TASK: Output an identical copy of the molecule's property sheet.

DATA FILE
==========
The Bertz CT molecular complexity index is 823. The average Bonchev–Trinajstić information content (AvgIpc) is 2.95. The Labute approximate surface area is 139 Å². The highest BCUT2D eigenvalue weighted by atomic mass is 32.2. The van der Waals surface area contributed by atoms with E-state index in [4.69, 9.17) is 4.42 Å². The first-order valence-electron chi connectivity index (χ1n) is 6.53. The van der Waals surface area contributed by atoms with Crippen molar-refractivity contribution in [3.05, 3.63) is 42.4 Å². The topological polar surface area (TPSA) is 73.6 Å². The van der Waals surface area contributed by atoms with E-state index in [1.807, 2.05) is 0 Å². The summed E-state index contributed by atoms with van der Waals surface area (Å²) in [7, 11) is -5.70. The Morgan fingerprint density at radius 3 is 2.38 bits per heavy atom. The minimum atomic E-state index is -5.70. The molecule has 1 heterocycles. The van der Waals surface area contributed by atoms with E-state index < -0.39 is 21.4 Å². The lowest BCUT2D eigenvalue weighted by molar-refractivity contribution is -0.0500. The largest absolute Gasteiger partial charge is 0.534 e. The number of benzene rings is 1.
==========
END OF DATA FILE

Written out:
The Bertz CT molecular complexity index is 823. The average Bonchev–Trinajstić information content (AvgIpc) is 2.95. The Labute approximate surface area is 139 Å². The highest BCUT2D eigenvalue weighted by atomic mass is 32.2. The van der Waals surface area contributed by atoms with E-state index in [4.69, 9.17) is 4.42 Å². The first-order valence-electron chi connectivity index (χ1n) is 6.53. The van der Waals surface area contributed by atoms with Crippen molar-refractivity contribution in [3.05, 3.63) is 42.4 Å². The topological polar surface area (TPSA) is 73.6 Å². The van der Waals surface area contributed by atoms with E-state index in [1.807, 2.05) is 0 Å². The summed E-state index contributed by atoms with van der Waals surface area (Å²) in [7, 11) is -5.70. The Morgan fingerprint density at radius 3 is 2.38 bits per heavy atom. The minimum atomic E-state index is -5.70. The molecule has 1 heterocycles. The van der Waals surface area contributed by atoms with E-state index < -0.39 is 21.4 Å². The lowest BCUT2D eigenvalue weighted by molar-refractivity contribution is -0.0500. The largest absolute Gasteiger partial charge is 0.534 e. The number of benzene rings is 1.